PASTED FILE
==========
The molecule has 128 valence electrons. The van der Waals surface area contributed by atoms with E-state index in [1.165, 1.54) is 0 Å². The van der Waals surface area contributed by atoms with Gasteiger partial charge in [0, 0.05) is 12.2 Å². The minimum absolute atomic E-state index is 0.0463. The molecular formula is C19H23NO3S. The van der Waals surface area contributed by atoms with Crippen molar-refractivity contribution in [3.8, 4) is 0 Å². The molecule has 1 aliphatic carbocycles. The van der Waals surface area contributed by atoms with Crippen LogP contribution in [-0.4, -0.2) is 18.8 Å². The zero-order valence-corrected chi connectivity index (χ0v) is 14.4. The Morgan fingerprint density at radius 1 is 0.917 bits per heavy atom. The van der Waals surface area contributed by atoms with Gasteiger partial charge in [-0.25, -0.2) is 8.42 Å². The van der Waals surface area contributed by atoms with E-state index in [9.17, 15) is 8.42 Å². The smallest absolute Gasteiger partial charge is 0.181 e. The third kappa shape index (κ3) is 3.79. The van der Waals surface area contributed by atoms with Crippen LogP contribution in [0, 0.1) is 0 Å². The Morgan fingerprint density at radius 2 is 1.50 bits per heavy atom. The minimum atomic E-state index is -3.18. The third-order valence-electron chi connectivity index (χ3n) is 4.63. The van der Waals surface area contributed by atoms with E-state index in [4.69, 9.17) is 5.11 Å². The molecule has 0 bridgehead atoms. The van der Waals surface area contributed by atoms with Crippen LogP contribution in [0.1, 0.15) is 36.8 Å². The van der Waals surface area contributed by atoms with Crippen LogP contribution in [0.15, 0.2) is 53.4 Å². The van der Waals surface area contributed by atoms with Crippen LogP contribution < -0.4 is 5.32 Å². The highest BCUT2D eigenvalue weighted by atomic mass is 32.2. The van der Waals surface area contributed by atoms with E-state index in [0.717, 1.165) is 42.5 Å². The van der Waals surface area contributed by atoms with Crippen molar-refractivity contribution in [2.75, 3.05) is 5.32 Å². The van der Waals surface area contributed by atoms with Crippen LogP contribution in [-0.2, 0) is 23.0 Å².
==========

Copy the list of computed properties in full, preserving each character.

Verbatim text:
The molecule has 128 valence electrons. The van der Waals surface area contributed by atoms with E-state index in [1.165, 1.54) is 0 Å². The van der Waals surface area contributed by atoms with Gasteiger partial charge in [0, 0.05) is 12.2 Å². The minimum absolute atomic E-state index is 0.0463. The molecular formula is C19H23NO3S. The van der Waals surface area contributed by atoms with Crippen molar-refractivity contribution in [3.8, 4) is 0 Å². The molecule has 1 aliphatic carbocycles. The van der Waals surface area contributed by atoms with Crippen LogP contribution in [-0.4, -0.2) is 18.8 Å². The zero-order valence-corrected chi connectivity index (χ0v) is 14.4. The Morgan fingerprint density at radius 1 is 0.917 bits per heavy atom. The van der Waals surface area contributed by atoms with Gasteiger partial charge in [-0.25, -0.2) is 8.42 Å². The van der Waals surface area contributed by atoms with E-state index in [9.17, 15) is 8.42 Å². The smallest absolute Gasteiger partial charge is 0.181 e. The third kappa shape index (κ3) is 3.79. The van der Waals surface area contributed by atoms with Crippen LogP contribution in [0, 0.1) is 0 Å². The Morgan fingerprint density at radius 2 is 1.50 bits per heavy atom. The minimum atomic E-state index is -3.18. The third-order valence-electron chi connectivity index (χ3n) is 4.63. The van der Waals surface area contributed by atoms with E-state index in [4.69, 9.17) is 5.11 Å². The molecule has 0 bridgehead atoms. The van der Waals surface area contributed by atoms with Crippen LogP contribution in [0.1, 0.15) is 36.8 Å². The van der Waals surface area contributed by atoms with Crippen LogP contribution in [0.15, 0.2) is 53.4 Å². The van der Waals surface area contributed by atoms with Crippen LogP contribution < -0.4 is 5.32 Å². The highest BCUT2D eigenvalue weighted by atomic mass is 32.2. The van der Waals surface area contributed by atoms with E-state index in [0.717, 1.165) is 42.5 Å². The van der Waals surface area contributed by atoms with Crippen molar-refractivity contribution in [2.75, 3.05) is 5.32 Å². The van der Waals surface area contributed by atoms with Crippen LogP contribution in [-0.2, 0) is 23.0 Å².